On my summer holidays I had the good fortune to visit the fabulous new French national museum in Marseille, MuCEM, an acronym for the Musée des Civilisations de l’Europe et de la Méditerranée. Opened in June of 2013 as a key initiative of Marseille’s designation as a European Capital of Culture, MuCEM explores the complex hybridity of culture, past and present, in the Mediterranean basin.
The architecture of the museum is breathtaking. Designed by Rudi Riccioti, MuCEM was built along the harbour on reclaimed land which incorporates a 17th century fort and a port terminal. Dramatic footbridges suspended high above the sea take the visitor from the old port to the MuCEM campus with its panoramic views of the bay and the city and from one museum building to another. Twists and turns in MuCEM’s elaborate maze of walls, courtyards and latticework embellishments offer an astonishing variety of perspectives which, in turn, set a tone for the exhibitions and programs developed by the museum in conjunction with partner organisations across Europe and North Africa. Inside MuCEM is an ambitious melange of permanent collection displays, special exhibitions, performances, programmes and a screening area, called La Médinathèque, which encapsulates the international breadth of the organisation.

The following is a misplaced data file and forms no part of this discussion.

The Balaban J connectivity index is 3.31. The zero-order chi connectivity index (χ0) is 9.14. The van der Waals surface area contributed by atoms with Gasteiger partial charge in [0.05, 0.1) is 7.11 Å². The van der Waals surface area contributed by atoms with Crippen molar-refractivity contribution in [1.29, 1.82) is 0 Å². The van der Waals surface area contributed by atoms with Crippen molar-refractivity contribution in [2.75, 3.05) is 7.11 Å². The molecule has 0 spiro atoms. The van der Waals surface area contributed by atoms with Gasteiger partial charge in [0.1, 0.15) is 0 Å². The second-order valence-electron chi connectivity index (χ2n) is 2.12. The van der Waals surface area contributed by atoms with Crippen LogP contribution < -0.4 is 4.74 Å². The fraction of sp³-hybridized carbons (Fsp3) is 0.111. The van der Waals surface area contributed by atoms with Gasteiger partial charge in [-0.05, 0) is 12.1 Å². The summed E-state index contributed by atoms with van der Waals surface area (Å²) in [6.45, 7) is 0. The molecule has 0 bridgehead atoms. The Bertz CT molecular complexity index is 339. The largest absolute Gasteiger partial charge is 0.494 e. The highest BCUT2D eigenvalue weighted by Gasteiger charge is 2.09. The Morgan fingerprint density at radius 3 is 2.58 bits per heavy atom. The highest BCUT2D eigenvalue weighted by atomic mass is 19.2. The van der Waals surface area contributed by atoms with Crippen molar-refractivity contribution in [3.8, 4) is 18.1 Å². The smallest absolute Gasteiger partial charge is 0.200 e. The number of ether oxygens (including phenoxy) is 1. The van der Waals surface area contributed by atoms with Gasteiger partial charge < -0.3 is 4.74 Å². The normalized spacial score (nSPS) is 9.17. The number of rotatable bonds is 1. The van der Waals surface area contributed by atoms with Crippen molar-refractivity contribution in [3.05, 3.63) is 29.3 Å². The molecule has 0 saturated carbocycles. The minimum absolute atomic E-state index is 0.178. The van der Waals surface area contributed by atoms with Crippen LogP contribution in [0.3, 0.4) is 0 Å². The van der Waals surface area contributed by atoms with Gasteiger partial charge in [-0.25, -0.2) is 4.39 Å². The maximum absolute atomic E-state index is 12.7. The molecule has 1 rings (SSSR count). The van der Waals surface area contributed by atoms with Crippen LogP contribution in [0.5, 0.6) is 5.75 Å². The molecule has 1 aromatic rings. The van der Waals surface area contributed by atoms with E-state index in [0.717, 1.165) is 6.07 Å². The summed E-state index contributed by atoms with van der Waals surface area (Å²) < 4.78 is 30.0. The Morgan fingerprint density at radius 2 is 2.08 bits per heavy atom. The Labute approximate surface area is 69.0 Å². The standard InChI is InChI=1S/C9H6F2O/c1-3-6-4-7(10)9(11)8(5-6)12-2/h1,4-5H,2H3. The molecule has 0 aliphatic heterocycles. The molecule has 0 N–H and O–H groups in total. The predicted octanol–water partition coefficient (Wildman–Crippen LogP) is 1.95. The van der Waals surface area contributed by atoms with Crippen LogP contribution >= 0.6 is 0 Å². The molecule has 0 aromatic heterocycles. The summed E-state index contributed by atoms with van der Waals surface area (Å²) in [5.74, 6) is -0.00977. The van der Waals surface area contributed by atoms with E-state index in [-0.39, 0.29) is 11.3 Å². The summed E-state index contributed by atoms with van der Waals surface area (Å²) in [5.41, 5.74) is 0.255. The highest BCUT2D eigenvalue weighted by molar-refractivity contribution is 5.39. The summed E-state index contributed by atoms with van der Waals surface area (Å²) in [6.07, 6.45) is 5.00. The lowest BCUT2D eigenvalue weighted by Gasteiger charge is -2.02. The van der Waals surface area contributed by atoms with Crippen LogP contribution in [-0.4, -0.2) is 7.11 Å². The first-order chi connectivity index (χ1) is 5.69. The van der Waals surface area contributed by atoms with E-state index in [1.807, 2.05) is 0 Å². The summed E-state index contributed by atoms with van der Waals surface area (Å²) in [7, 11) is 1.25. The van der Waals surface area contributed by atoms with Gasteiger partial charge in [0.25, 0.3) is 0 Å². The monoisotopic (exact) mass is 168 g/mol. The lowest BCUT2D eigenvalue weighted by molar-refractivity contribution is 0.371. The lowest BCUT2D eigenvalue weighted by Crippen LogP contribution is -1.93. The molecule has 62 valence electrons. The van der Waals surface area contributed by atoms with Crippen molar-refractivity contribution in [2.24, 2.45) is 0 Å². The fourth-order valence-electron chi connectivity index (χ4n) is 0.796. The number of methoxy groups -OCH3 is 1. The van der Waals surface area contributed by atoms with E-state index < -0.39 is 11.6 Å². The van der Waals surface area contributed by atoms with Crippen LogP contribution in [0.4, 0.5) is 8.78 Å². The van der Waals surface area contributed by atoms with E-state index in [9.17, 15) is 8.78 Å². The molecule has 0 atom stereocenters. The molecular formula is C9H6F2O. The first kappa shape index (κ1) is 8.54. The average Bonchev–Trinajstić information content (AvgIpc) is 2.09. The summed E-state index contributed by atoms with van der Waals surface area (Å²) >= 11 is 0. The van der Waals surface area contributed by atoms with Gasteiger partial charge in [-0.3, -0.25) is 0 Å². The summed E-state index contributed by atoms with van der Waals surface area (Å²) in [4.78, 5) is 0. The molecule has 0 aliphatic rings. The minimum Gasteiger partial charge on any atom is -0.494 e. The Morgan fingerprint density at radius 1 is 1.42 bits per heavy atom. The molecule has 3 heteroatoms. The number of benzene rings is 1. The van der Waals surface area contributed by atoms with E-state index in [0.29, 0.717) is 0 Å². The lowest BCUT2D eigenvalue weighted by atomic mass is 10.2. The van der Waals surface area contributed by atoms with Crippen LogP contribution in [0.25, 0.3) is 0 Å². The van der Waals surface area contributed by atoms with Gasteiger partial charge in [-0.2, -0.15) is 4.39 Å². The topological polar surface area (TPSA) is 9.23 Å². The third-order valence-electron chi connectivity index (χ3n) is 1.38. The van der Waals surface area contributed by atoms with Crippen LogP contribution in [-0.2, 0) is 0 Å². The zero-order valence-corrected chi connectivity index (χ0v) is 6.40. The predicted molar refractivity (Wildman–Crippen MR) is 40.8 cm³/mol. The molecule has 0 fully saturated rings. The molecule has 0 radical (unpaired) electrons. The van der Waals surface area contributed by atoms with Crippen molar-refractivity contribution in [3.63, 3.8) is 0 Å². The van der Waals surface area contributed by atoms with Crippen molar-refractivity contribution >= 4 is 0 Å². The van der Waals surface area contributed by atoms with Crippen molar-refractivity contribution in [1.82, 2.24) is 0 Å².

MuCEM is clearly an attempt to decentralise French cultural power and resources, historically concentrated in Paris. It is also a vehicle to grapple with the post-colonial realities of contemporary France through dialogical, socially engaged practices. Will this conceptual shift empower stakeholders long disenfranchised from French museum culture by issues of race, class, religion and ethnicity? Clearly, as the experiment that is MuCEM develops, museum practitioners and museum studies researchers can glean much from its trajectory.